Vol 55

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44 Engine Fitters Course.


July – November 1960


Back row L-R:   Sam Russell,  Bob Crichton,  Owen Murrell,  Graham Brown,  George Milne,  Ken Dedman,  Barry Langton.

Middle row L-R:   Kenny Pullen,  Ron Cheeseman,  Don Payne,  Brian Read,  Dennis Olsen,  Ian Bruce,  Vince Baker.

Front row L-R:   Doug Johnson,  Eddy Boden,  Tony Ryan,  Ralph Leembruggen,  Bill Stevenson,  Don Kennedy.



62 Engine Mechanics Course.


October 1958 – February 1959


Back row L-R:   Glen Penifold,  Bob Faldon,  Brian Read,  Alan “Squizzy” Taylor,  Glen Sanders, Don Payne,  Nev Rogers,  Tony Ryan,  Tassie Deacon,  Tim McNiven.

Front row L-R:   Ron Edwards,  Eddy Boden,  Alan Christenson,  Dennis Olsen,  ? Bolton,  Don Kennedy.



If you keep your feet firmly on the ground, you'll have trouble putting on your pants.



Islamabad, Pakistan, (Unmogip) March 1976.

Working on the Caribou are F/Sgt Don Payne and Cpl Garry Johnson.

(The Radtech, supervising and keeping an eye on them, is not in the pic.)



UNMOGIP. Background!


In August 1947, India and Pakistan became independent. Under the scheme of partition provided by the Indian Independence Act of 1947, Kashmir was free to accede to India or Pakistan. Its accession to India became a matter of dispute between the two countries and fighting broke out later that year.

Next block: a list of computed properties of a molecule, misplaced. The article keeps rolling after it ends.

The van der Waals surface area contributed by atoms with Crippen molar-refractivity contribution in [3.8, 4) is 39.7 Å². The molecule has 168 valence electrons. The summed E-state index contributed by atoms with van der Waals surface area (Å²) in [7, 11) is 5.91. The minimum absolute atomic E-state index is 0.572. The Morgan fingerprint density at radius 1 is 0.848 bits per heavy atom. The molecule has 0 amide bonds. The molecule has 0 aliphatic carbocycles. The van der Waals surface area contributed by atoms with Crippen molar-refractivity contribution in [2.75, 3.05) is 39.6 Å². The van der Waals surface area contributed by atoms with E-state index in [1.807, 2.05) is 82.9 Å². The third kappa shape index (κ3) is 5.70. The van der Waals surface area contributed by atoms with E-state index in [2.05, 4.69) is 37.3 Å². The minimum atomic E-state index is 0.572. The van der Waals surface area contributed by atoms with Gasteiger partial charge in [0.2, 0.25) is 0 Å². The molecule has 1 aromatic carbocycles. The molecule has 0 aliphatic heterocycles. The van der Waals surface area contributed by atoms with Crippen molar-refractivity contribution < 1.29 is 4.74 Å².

In January 1948, the Security Council adopted resolution 39 establishing the United Nations Commission for India and Pakistan (UNCIP) to investigate and mediate the dispute. In April 1948, by its resolution 47 the Council decided to enlarge the membership of UNCIP and to recommend various measures including the use of observers to stop the fighting. At the recommendation of UNCIP, the Secretary-General appointed the Military Adviser to support the Commission on military aspects and provided for a group of military observers to assist him. The first team of unarmed military observers, which eventually formed the nucleus of the United Nations Military Observer Group in India and Pakistan (UNMOGIP), arrived in the mission area in January 1949 to supervise, in the State of Jammu and Kashmir, the ceasefire between India and Pakistan and to assist the Military Adviser to UNCIP.


The tasks of the observers, as defined by the Military Adviser, were to accompany the local authorities in their investigations, gather as much information as possible, and report as completely, accurately and impartially as possible. Any direct intervention by the observers between the opposing parties or any interference in the armies’ orders was to be avoided. These arrangements remained in effect until the conclusion of the Karachi Agreement on 27 July 1949 establishing a ceasefire line to be supervised by UN military observers.


The Karachi Agreement specified that UNCIP would station observers where it deemed necessary, and that the ceasefire line would be verified mutually on the ground by local commanders on each side with the assistance of UN military observers. Disagreements were to be referred to the UNCIP Military Adviser, whose decision would be final.